Thursday, December 27, 2018

Forty Years #36: Outdoor Sculpture

In 2007 I stopped teaching bookmaking in schools and took advantage of the time to broaden my creative horizons. One of the things I did was take a workshop with Bruce Iverson on Chinese brush painting at the Newburyport Art Association. I enjoyed the class but felt that the cultural gap was too wide for me to bridge and make work that felt truly my own. It did, however, reawaken my desire to work with ink. I had also decided to participate for the first time in Outdoor Sculpture at Maudslay State Park in Newburyport. I made banners of sumi ink drawings using hemlock branches and attached them to hemlock trees. Although I had tested them in the weather, they were not able to withstand the solid week of rain that came right after they were installed. I was able to repair them enough to be presentable for the three-week run of the exhibit but they never returned to their initial glory. I didn’t let that stop me and tried them in a couple of other locations. I had some more unexpected weather challenges and abandoned them as a project partly because of the technical difficulties and partly because they had become repetitive.

The next year I was having trouble figuring out what to do. I turned to what had been my source of inspiration for so many years before—words. The theme was Trace (creating work that adheres to the theme is optional) and I chose to work with the words of nineteenth century poet John Greenleaf Whittier who had often visited Maudslay when it was a private estate. For Whispered Fragments: John Greenleaf Whittier, I hung Tyvek strips with lines from his poems written with Sharpie marker from two old apple trees.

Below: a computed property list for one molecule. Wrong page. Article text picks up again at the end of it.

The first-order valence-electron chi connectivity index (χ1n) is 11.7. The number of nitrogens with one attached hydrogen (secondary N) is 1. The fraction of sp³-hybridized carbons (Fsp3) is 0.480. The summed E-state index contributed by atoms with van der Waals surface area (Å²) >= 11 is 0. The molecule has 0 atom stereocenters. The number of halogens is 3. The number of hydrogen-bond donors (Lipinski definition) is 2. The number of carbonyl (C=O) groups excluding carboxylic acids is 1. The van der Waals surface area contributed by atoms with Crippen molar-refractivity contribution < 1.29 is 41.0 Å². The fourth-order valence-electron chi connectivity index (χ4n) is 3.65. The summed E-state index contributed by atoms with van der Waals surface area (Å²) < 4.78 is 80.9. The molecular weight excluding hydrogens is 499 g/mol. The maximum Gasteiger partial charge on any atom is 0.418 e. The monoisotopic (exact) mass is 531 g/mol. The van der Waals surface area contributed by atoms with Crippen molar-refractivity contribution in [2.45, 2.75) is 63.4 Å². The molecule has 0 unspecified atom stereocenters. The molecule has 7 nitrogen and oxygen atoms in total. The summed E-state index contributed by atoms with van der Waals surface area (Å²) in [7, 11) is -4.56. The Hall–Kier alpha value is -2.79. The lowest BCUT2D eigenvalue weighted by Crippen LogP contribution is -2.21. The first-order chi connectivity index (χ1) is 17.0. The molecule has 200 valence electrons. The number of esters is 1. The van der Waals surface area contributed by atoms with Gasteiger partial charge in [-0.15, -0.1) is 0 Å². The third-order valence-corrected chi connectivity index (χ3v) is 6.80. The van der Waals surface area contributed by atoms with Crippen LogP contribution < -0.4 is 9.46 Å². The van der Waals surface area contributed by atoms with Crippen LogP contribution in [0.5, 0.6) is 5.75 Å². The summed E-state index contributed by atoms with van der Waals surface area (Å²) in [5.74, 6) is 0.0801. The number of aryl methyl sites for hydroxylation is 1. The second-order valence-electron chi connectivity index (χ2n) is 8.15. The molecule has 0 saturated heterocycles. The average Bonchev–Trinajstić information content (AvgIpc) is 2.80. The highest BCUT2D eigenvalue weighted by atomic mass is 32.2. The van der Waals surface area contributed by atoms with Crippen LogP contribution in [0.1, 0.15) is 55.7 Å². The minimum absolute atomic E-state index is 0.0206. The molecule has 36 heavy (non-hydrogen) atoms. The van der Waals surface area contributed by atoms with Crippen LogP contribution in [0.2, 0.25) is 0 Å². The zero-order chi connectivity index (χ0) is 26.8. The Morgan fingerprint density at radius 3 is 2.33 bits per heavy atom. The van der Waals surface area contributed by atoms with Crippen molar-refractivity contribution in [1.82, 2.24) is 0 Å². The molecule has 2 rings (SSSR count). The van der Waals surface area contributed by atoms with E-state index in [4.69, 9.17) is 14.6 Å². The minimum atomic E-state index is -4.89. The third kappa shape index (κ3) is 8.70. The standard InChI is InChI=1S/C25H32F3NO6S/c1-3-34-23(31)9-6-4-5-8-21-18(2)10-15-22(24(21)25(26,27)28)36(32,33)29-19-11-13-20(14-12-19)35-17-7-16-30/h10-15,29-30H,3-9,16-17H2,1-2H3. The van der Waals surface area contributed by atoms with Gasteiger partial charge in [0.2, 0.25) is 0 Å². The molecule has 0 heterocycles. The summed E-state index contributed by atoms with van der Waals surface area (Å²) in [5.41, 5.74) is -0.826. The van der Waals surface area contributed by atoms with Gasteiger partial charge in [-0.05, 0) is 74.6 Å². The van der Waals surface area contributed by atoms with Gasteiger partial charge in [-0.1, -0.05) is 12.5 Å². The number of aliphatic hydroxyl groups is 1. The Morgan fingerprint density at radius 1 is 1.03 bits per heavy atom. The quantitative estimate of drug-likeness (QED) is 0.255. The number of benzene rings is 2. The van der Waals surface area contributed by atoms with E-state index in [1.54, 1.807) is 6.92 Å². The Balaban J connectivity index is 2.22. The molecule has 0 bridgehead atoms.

The following year I used the words of a nineteenth century English poet, William Wordsworth. In a piece called Word Play, letters made of sticks attached to metal created a search and find puzzle in a tree which spelled out "Let nature be your teacher."
Two other Maudslay pieces used words. For The Spirit of the Garden, I wrote the words of Martha Brookes Hutcheson, designer of Maudslay’s formal garden on bricks  with paint and sand.
Breathe was my response to the theme Inside Out. 
My final piece of outdoor sculpture was at Flying Horse Sculpture at the Pingree School in South Hamilton, MA. I continued Whispered Fragments with the words of Emily Dickinson. I had many difficulties with the installation which I chronicled on my blog. It turned out that the four crab apple trees were in an incredibly windy place. I started with 88 strips. There were only 20 still on the trees when the time came to dismantle the installation. I decided that I would only work indoors from then on. 

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